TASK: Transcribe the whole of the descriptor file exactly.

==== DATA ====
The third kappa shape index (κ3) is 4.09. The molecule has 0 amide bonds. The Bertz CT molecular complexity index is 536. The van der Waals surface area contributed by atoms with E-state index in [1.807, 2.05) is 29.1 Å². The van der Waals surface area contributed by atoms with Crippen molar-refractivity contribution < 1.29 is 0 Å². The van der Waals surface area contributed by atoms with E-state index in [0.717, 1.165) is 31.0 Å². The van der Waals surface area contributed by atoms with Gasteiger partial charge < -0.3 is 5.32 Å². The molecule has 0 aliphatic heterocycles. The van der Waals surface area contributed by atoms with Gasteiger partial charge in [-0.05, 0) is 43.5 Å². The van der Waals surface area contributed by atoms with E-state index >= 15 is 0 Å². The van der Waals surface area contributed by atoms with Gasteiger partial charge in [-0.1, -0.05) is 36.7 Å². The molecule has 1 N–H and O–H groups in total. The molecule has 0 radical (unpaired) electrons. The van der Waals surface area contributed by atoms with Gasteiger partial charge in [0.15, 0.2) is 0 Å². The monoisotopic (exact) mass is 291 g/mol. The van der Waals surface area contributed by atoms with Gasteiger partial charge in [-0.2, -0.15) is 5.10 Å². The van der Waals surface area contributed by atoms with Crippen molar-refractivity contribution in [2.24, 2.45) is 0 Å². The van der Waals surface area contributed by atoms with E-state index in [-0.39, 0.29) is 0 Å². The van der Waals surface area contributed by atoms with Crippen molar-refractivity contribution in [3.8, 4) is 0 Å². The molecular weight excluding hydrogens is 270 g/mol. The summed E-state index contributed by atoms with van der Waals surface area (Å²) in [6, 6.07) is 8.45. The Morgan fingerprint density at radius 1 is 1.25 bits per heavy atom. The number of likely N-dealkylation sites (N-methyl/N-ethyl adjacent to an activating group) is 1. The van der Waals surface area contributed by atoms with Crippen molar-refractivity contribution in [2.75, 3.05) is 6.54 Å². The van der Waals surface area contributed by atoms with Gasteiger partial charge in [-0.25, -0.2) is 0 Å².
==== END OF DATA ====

The third kappa shape index (κ3) is 4.09. The molecule has 0 amide bonds. The Bertz CT molecular complexity index is 536. The van der Waals surface area contributed by atoms with E-state index in [1.807, 2.05) is 29.1 Å². The van der Waals surface area contributed by atoms with Crippen molar-refractivity contribution < 1.29 is 0 Å². The van der Waals surface area contributed by atoms with E-state index in [0.717, 1.165) is 31.0 Å². The van der Waals surface area contributed by atoms with Gasteiger partial charge < -0.3 is 5.32 Å². The molecule has 0 aliphatic heterocycles. The van der Waals surface area contributed by atoms with Gasteiger partial charge in [-0.05, 0) is 43.5 Å². The van der Waals surface area contributed by atoms with E-state index >= 15 is 0 Å². The van der Waals surface area contributed by atoms with Gasteiger partial charge in [-0.1, -0.05) is 36.7 Å². The molecule has 1 N–H and O–H groups in total. The molecule has 0 radical (unpaired) electrons. The van der Waals surface area contributed by atoms with Gasteiger partial charge in [0.15, 0.2) is 0 Å². The monoisotopic (exact) mass is 291 g/mol. The van der Waals surface area contributed by atoms with Gasteiger partial charge in [-0.2, -0.15) is 5.10 Å². The van der Waals surface area contributed by atoms with Crippen molar-refractivity contribution in [2.24, 2.45) is 0 Å². The van der Waals surface area contributed by atoms with E-state index in [-0.39, 0.29) is 0 Å². The van der Waals surface area contributed by atoms with Crippen molar-refractivity contribution in [3.8, 4) is 0 Å². The molecular weight excluding hydrogens is 270 g/mol. The summed E-state index contributed by atoms with van der Waals surface area (Å²) in [6, 6.07) is 8.45. The Morgan fingerprint density at radius 1 is 1.25 bits per heavy atom. The number of likely N-dealkylation sites (N-methyl/N-ethyl adjacent to an activating group) is 1. The van der Waals surface area contributed by atoms with Crippen molar-refractivity contribution in [2.75, 3.05) is 6.54 Å². The van der Waals surface area contributed by atoms with Gasteiger partial charge in [-0.25, -0.2) is 0 Å².